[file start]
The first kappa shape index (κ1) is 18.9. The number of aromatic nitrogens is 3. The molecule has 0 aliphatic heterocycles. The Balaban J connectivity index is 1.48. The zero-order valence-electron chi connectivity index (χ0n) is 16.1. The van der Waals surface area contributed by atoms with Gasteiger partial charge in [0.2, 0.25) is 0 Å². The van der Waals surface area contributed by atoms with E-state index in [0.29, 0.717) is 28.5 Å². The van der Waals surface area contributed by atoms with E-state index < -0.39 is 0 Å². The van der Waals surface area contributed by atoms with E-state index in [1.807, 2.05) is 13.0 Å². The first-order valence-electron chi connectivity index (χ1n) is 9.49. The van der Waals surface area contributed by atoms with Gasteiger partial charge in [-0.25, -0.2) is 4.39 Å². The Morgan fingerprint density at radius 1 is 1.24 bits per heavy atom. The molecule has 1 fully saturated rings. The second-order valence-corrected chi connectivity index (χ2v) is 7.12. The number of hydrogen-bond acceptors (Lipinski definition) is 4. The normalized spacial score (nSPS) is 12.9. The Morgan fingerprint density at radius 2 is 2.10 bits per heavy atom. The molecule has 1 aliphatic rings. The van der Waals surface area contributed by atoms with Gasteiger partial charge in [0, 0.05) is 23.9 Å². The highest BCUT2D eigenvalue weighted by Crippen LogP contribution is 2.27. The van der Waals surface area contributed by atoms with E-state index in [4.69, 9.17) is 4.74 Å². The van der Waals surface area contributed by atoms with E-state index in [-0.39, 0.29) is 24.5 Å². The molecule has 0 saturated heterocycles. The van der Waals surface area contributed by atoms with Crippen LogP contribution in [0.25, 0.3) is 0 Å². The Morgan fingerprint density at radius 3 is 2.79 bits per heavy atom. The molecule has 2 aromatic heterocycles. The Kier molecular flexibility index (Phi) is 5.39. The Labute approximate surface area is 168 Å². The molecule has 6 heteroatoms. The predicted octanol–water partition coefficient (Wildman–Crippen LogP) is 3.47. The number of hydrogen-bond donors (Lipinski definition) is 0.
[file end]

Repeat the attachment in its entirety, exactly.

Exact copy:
The first kappa shape index (κ1) is 18.9. The number of aromatic nitrogens is 3. The molecule has 0 aliphatic heterocycles. The Balaban J connectivity index is 1.48. The zero-order valence-electron chi connectivity index (χ0n) is 16.1. The van der Waals surface area contributed by atoms with Gasteiger partial charge in [0.2, 0.25) is 0 Å². The van der Waals surface area contributed by atoms with E-state index in [0.29, 0.717) is 28.5 Å². The van der Waals surface area contributed by atoms with E-state index < -0.39 is 0 Å². The van der Waals surface area contributed by atoms with E-state index in [1.807, 2.05) is 13.0 Å². The first-order valence-electron chi connectivity index (χ1n) is 9.49. The van der Waals surface area contributed by atoms with Gasteiger partial charge in [-0.25, -0.2) is 4.39 Å². The Morgan fingerprint density at radius 1 is 1.24 bits per heavy atom. The molecule has 1 fully saturated rings. The second-order valence-corrected chi connectivity index (χ2v) is 7.12. The number of hydrogen-bond acceptors (Lipinski definition) is 4. The normalized spacial score (nSPS) is 12.9. The Morgan fingerprint density at radius 2 is 2.10 bits per heavy atom. The molecule has 1 aliphatic rings. The van der Waals surface area contributed by atoms with Gasteiger partial charge in [0, 0.05) is 23.9 Å². The highest BCUT2D eigenvalue weighted by Crippen LogP contribution is 2.27. The van der Waals surface area contributed by atoms with E-state index in [4.69, 9.17) is 4.74 Å². The van der Waals surface area contributed by atoms with E-state index in [-0.39, 0.29) is 24.5 Å². The molecule has 0 saturated heterocycles. The van der Waals surface area contributed by atoms with Crippen LogP contribution in [0.25, 0.3) is 0 Å². The Morgan fingerprint density at radius 3 is 2.79 bits per heavy atom. The molecule has 2 aromatic heterocycles. The Kier molecular flexibility index (Phi) is 5.39. The Labute approximate surface area is 168 Å². The molecule has 6 heteroatoms. The predicted octanol–water partition coefficient (Wildman–Crippen LogP) is 3.47. The number of hydrogen-bond donors (Lipinski definition) is 0.